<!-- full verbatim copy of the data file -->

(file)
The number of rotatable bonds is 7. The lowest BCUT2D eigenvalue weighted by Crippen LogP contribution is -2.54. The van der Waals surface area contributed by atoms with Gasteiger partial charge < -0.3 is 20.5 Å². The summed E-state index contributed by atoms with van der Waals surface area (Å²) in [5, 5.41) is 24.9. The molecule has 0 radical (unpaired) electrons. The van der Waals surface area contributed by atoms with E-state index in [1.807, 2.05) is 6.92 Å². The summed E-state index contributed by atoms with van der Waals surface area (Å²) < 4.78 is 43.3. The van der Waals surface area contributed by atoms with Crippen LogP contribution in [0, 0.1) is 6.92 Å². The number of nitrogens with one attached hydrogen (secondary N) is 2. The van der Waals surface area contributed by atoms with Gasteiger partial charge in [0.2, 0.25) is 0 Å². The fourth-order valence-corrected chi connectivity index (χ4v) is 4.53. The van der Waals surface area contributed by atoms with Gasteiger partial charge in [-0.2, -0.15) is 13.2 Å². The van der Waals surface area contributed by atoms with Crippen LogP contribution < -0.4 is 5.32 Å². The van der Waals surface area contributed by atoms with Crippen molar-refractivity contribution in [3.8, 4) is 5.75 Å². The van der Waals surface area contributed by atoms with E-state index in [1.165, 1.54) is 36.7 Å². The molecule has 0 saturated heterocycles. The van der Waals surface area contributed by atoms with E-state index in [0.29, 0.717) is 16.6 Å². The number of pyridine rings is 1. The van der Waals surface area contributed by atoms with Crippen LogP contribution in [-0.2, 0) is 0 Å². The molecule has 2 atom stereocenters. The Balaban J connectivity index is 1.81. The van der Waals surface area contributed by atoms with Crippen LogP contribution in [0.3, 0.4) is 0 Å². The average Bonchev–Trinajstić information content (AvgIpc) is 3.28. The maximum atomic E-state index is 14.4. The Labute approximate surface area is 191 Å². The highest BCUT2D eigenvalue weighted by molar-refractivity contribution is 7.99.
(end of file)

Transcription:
The number of rotatable bonds is 7. The lowest BCUT2D eigenvalue weighted by Crippen LogP contribution is -2.54. The van der Waals surface area contributed by atoms with Gasteiger partial charge < -0.3 is 20.5 Å². The summed E-state index contributed by atoms with van der Waals surface area (Å²) in [5, 5.41) is 24.9. The molecule has 0 radical (unpaired) electrons. The van der Waals surface area contributed by atoms with E-state index in [1.807, 2.05) is 6.92 Å². The summed E-state index contributed by atoms with van der Waals surface area (Å²) < 4.78 is 43.3. The van der Waals surface area contributed by atoms with Crippen LogP contribution in [0, 0.1) is 6.92 Å². The number of nitrogens with one attached hydrogen (secondary N) is 2. The van der Waals surface area contributed by atoms with Gasteiger partial charge in [0.2, 0.25) is 0 Å². The fourth-order valence-corrected chi connectivity index (χ4v) is 4.53. The van der Waals surface area contributed by atoms with Gasteiger partial charge in [-0.2, -0.15) is 13.2 Å². The van der Waals surface area contributed by atoms with Crippen LogP contribution < -0.4 is 5.32 Å². The van der Waals surface area contributed by atoms with Crippen molar-refractivity contribution in [3.8, 4) is 5.75 Å². The van der Waals surface area contributed by atoms with E-state index in [1.165, 1.54) is 36.7 Å². The molecule has 0 saturated heterocycles. The van der Waals surface area contributed by atoms with E-state index in [0.29, 0.717) is 16.6 Å². The number of pyridine rings is 1. The van der Waals surface area contributed by atoms with Crippen LogP contribution in [-0.2, 0) is 0 Å². The molecule has 2 atom stereocenters. The Balaban J connectivity index is 1.81. The van der Waals surface area contributed by atoms with Crippen LogP contribution in [0.3, 0.4) is 0 Å². The average Bonchev–Trinajstić information content (AvgIpc) is 3.28. The maximum atomic E-state index is 14.4. The Labute approximate surface area is 191 Å². The highest BCUT2D eigenvalue weighted by molar-refractivity contribution is 7.99.